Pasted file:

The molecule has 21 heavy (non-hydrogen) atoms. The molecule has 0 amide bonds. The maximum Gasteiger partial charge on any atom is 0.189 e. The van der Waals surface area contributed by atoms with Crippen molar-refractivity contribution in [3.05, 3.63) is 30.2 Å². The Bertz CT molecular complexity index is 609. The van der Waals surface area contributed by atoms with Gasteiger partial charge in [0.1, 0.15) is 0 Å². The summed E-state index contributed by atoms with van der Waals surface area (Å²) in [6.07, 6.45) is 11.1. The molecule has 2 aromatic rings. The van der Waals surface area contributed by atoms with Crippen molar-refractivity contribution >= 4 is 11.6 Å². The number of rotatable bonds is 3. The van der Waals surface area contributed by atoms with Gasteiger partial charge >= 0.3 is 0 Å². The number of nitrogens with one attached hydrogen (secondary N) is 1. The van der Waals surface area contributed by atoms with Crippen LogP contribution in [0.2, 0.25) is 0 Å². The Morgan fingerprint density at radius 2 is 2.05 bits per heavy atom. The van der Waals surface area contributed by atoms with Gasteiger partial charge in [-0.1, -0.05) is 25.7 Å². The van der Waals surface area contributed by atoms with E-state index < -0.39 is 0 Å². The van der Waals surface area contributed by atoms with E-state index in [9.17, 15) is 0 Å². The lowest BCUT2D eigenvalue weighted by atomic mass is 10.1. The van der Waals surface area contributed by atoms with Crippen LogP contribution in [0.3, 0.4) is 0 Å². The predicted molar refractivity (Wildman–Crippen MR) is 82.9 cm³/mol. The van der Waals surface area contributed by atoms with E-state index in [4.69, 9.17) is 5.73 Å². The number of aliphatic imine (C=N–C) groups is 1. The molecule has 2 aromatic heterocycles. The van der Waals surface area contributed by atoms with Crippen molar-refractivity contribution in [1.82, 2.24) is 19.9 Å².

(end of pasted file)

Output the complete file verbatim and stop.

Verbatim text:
The molecule has 21 heavy (non-hydrogen) atoms. The molecule has 0 amide bonds. The maximum Gasteiger partial charge on any atom is 0.189 e. The van der Waals surface area contributed by atoms with Crippen molar-refractivity contribution in [3.05, 3.63) is 30.2 Å². The Bertz CT molecular complexity index is 609. The van der Waals surface area contributed by atoms with Gasteiger partial charge in [0.1, 0.15) is 0 Å². The summed E-state index contributed by atoms with van der Waals surface area (Å²) in [6.07, 6.45) is 11.1. The molecule has 2 aromatic rings. The van der Waals surface area contributed by atoms with Crippen molar-refractivity contribution >= 4 is 11.6 Å². The number of rotatable bonds is 3. The van der Waals surface area contributed by atoms with Gasteiger partial charge >= 0.3 is 0 Å². The number of nitrogens with one attached hydrogen (secondary N) is 1. The van der Waals surface area contributed by atoms with Crippen LogP contribution in [0.2, 0.25) is 0 Å². The Morgan fingerprint density at radius 2 is 2.05 bits per heavy atom. The van der Waals surface area contributed by atoms with Gasteiger partial charge in [-0.1, -0.05) is 25.7 Å². The van der Waals surface area contributed by atoms with E-state index < -0.39 is 0 Å². The van der Waals surface area contributed by atoms with E-state index in [9.17, 15) is 0 Å². The lowest BCUT2D eigenvalue weighted by atomic mass is 10.1. The van der Waals surface area contributed by atoms with Crippen LogP contribution in [0.3, 0.4) is 0 Å². The predicted molar refractivity (Wildman–Crippen MR) is 82.9 cm³/mol. The van der Waals surface area contributed by atoms with E-state index in [4.69, 9.17) is 5.73 Å². The number of aliphatic imine (C=N–C) groups is 1. The molecule has 2 aromatic heterocycles. The van der Waals surface area contributed by atoms with Crippen molar-refractivity contribution in [1.82, 2.24) is 19.9 Å².